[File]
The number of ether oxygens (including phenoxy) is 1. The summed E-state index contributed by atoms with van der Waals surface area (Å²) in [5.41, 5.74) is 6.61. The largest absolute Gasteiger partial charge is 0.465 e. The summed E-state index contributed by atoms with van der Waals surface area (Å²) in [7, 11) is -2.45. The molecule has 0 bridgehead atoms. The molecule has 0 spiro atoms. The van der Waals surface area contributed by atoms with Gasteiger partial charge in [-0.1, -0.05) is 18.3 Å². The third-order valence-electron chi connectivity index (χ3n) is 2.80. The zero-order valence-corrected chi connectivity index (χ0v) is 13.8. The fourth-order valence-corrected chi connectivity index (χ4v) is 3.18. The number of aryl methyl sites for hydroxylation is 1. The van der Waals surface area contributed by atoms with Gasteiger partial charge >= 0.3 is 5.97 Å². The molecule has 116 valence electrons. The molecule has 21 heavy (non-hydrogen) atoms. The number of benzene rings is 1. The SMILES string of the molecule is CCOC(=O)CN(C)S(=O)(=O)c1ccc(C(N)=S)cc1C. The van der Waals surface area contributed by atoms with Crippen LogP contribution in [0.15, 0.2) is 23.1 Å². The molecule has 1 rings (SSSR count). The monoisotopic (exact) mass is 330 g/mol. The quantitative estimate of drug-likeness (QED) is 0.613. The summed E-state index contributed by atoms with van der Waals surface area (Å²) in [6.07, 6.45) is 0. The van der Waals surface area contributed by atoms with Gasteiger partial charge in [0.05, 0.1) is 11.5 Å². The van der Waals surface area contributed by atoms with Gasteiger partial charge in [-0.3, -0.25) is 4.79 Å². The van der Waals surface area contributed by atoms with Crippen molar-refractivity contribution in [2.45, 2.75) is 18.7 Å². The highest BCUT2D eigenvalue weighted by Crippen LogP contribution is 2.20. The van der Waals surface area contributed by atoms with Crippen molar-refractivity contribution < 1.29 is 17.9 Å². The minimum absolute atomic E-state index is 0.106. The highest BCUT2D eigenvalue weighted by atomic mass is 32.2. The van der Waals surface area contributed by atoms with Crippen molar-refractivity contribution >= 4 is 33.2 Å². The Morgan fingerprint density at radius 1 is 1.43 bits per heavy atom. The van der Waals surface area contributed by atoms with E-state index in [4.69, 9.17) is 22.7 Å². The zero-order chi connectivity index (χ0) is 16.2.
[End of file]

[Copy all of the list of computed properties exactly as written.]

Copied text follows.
The number of ether oxygens (including phenoxy) is 1. The summed E-state index contributed by atoms with van der Waals surface area (Å²) in [5.41, 5.74) is 6.61. The largest absolute Gasteiger partial charge is 0.465 e. The summed E-state index contributed by atoms with van der Waals surface area (Å²) in [7, 11) is -2.45. The molecule has 0 bridgehead atoms. The molecule has 0 spiro atoms. The van der Waals surface area contributed by atoms with Gasteiger partial charge in [-0.1, -0.05) is 18.3 Å². The third-order valence-electron chi connectivity index (χ3n) is 2.80. The zero-order valence-corrected chi connectivity index (χ0v) is 13.8. The fourth-order valence-corrected chi connectivity index (χ4v) is 3.18. The number of aryl methyl sites for hydroxylation is 1. The van der Waals surface area contributed by atoms with Gasteiger partial charge >= 0.3 is 5.97 Å². The molecule has 116 valence electrons. The molecule has 21 heavy (non-hydrogen) atoms. The number of benzene rings is 1. The SMILES string of the molecule is CCOC(=O)CN(C)S(=O)(=O)c1ccc(C(N)=S)cc1C. The van der Waals surface area contributed by atoms with Crippen LogP contribution in [0.15, 0.2) is 23.1 Å². The molecule has 1 rings (SSSR count). The monoisotopic (exact) mass is 330 g/mol. The quantitative estimate of drug-likeness (QED) is 0.613. The summed E-state index contributed by atoms with van der Waals surface area (Å²) in [6.07, 6.45) is 0. The van der Waals surface area contributed by atoms with Gasteiger partial charge in [0.05, 0.1) is 11.5 Å². The van der Waals surface area contributed by atoms with Gasteiger partial charge in [-0.3, -0.25) is 4.79 Å². The van der Waals surface area contributed by atoms with Crippen molar-refractivity contribution in [2.45, 2.75) is 18.7 Å². The highest BCUT2D eigenvalue weighted by Crippen LogP contribution is 2.20. The van der Waals surface area contributed by atoms with Crippen molar-refractivity contribution < 1.29 is 17.9 Å². The minimum absolute atomic E-state index is 0.106. The highest BCUT2D eigenvalue weighted by atomic mass is 32.2. The van der Waals surface area contributed by atoms with Crippen molar-refractivity contribution >= 4 is 33.2 Å². The Morgan fingerprint density at radius 1 is 1.43 bits per heavy atom. The van der Waals surface area contributed by atoms with E-state index in [4.69, 9.17) is 22.7 Å². The zero-order chi connectivity index (χ0) is 16.2.